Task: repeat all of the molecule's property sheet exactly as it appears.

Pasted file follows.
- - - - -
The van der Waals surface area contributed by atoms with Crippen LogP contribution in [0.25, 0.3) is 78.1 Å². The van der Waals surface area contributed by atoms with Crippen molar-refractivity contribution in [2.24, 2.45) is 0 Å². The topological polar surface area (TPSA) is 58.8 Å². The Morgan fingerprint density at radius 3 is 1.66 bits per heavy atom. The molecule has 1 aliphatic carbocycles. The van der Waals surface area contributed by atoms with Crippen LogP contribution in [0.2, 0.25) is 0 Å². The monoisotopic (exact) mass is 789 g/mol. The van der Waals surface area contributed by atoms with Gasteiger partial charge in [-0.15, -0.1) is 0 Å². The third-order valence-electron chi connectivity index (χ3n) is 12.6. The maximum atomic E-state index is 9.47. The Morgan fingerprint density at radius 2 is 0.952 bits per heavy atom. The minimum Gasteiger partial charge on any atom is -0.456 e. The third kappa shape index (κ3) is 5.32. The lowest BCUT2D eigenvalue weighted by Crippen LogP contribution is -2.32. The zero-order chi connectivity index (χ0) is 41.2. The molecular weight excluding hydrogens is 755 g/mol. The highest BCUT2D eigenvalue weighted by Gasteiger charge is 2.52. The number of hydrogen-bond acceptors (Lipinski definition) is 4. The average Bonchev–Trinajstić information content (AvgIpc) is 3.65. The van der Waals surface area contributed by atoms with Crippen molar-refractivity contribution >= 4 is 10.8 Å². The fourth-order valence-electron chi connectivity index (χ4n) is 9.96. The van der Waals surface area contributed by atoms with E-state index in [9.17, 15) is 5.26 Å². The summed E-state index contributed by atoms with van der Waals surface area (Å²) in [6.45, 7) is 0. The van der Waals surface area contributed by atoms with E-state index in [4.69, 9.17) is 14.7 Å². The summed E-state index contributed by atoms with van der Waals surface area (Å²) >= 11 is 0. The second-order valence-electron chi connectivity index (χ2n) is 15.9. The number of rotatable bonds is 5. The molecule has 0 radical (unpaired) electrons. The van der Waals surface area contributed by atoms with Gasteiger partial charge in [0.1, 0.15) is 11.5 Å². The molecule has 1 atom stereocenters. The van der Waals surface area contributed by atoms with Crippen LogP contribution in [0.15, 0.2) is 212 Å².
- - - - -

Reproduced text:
The van der Waals surface area contributed by atoms with Crippen LogP contribution in [0.25, 0.3) is 78.1 Å². The van der Waals surface area contributed by atoms with Crippen molar-refractivity contribution in [2.24, 2.45) is 0 Å². The topological polar surface area (TPSA) is 58.8 Å². The Morgan fingerprint density at radius 3 is 1.66 bits per heavy atom. The molecule has 1 aliphatic carbocycles. The van der Waals surface area contributed by atoms with Crippen LogP contribution in [0.2, 0.25) is 0 Å². The monoisotopic (exact) mass is 789 g/mol. The van der Waals surface area contributed by atoms with Gasteiger partial charge in [-0.15, -0.1) is 0 Å². The third-order valence-electron chi connectivity index (χ3n) is 12.6. The maximum atomic E-state index is 9.47. The Morgan fingerprint density at radius 2 is 0.952 bits per heavy atom. The minimum Gasteiger partial charge on any atom is -0.456 e. The third kappa shape index (κ3) is 5.32. The lowest BCUT2D eigenvalue weighted by Crippen LogP contribution is -2.32. The zero-order chi connectivity index (χ0) is 41.2. The molecular weight excluding hydrogens is 755 g/mol. The highest BCUT2D eigenvalue weighted by Gasteiger charge is 2.52. The number of hydrogen-bond acceptors (Lipinski definition) is 4. The average Bonchev–Trinajstić information content (AvgIpc) is 3.65. The van der Waals surface area contributed by atoms with Crippen molar-refractivity contribution >= 4 is 10.8 Å². The fourth-order valence-electron chi connectivity index (χ4n) is 9.96. The van der Waals surface area contributed by atoms with E-state index in [9.17, 15) is 5.26 Å². The summed E-state index contributed by atoms with van der Waals surface area (Å²) in [6.45, 7) is 0. The van der Waals surface area contributed by atoms with E-state index in [4.69, 9.17) is 14.7 Å². The summed E-state index contributed by atoms with van der Waals surface area (Å²) >= 11 is 0. The second-order valence-electron chi connectivity index (χ2n) is 15.9. The number of rotatable bonds is 5. The molecule has 0 radical (unpaired) electrons. The van der Waals surface area contributed by atoms with Gasteiger partial charge in [0.1, 0.15) is 11.5 Å². The molecule has 1 atom stereocenters. The van der Waals surface area contributed by atoms with Crippen LogP contribution in [0.15, 0.2) is 212 Å².